In Phillips MD v. Bramlett, No. 07-0522 (Tex. Mar. 6, 2009), the Texas Supreme court held that insurance carriers could be held responsible under the so-called Stowers Doctrine for damages in excess of the insured physicians’ own liability exposure. This made it impossible to predict the range of potential damages in any given case. This high and unpredictable risk regularly led to the settlement of cases that were medically defensible.
Physicians often felt trapped in a system in which settlement discussions were driven by the potential payout rather than the quality of care given. Judgments and settlements became reportable to the Texas Medical Board and to the National Practitioners’ Data Bank, opening physicians to regulatory scrutiny, even when they did not feel they were truly negligent. Sometimes, these investigations impacted their hospital privileges.
Expert reports were required to maintain a medical liability cause of action. Unfortunately, there was so much room for judicial discretion that the requirements were ineffective in preventing unwarranted litigation or in obtaining dismissal of meritless suits. There were no significant repercussions for suing a physician without adequate cause. The frequency of suits was staggering, even excluding mass litigation. One in every four or five Texas physicians was being sued annually. In 40 years of handling and supervising medical liability claims, I had never witnessed litigation against physicians at rates that high.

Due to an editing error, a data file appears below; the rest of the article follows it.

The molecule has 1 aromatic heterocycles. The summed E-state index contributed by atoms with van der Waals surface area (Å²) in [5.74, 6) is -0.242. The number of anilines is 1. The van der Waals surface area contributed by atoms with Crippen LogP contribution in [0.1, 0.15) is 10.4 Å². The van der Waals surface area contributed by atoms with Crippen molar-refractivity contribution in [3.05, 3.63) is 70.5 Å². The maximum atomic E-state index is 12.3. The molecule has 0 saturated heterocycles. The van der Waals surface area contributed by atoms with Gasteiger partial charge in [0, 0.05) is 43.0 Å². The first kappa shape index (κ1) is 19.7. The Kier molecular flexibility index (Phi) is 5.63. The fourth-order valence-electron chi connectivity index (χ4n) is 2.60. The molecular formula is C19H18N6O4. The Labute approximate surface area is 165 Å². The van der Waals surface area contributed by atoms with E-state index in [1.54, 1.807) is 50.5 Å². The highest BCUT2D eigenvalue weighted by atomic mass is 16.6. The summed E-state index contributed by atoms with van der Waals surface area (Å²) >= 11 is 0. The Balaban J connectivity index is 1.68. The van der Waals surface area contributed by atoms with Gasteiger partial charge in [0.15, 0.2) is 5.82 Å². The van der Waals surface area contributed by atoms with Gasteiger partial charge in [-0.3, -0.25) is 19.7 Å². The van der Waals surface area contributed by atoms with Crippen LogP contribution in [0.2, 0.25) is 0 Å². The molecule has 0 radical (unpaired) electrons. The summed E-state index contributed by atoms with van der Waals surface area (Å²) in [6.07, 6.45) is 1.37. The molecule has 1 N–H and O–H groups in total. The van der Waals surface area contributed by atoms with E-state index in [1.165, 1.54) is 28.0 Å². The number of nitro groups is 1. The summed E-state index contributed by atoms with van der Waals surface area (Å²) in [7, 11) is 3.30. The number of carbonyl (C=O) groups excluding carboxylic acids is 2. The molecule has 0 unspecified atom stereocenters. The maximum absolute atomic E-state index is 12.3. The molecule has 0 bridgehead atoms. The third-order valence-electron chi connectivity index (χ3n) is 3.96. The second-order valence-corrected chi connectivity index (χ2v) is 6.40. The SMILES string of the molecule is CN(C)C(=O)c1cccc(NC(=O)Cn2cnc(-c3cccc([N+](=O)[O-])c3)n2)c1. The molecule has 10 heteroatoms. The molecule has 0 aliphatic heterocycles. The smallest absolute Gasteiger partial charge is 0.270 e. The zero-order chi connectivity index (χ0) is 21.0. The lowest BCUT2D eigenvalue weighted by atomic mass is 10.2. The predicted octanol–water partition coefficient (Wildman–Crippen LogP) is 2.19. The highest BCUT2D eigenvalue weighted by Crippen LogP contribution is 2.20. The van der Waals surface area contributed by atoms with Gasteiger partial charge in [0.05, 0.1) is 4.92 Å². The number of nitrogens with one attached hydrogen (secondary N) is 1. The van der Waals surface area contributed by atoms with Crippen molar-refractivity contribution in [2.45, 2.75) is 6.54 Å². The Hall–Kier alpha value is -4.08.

There were minimal limitations on what juries could award and plaintiffs could collect. In addition, sympathy often played a big role in assessing damages. In my entire career, I was only able to collect sanctions for frivolous litigation one time, on a case in which I had explained to plaintiff counsel in advance that the physician was not involved in the care at issue. I asked him not to file suit without first verifying my statements. The lawyer filed suit nonetheless, and then later dismissed the case because it was so clearly baseless.
Reforms in the 1990s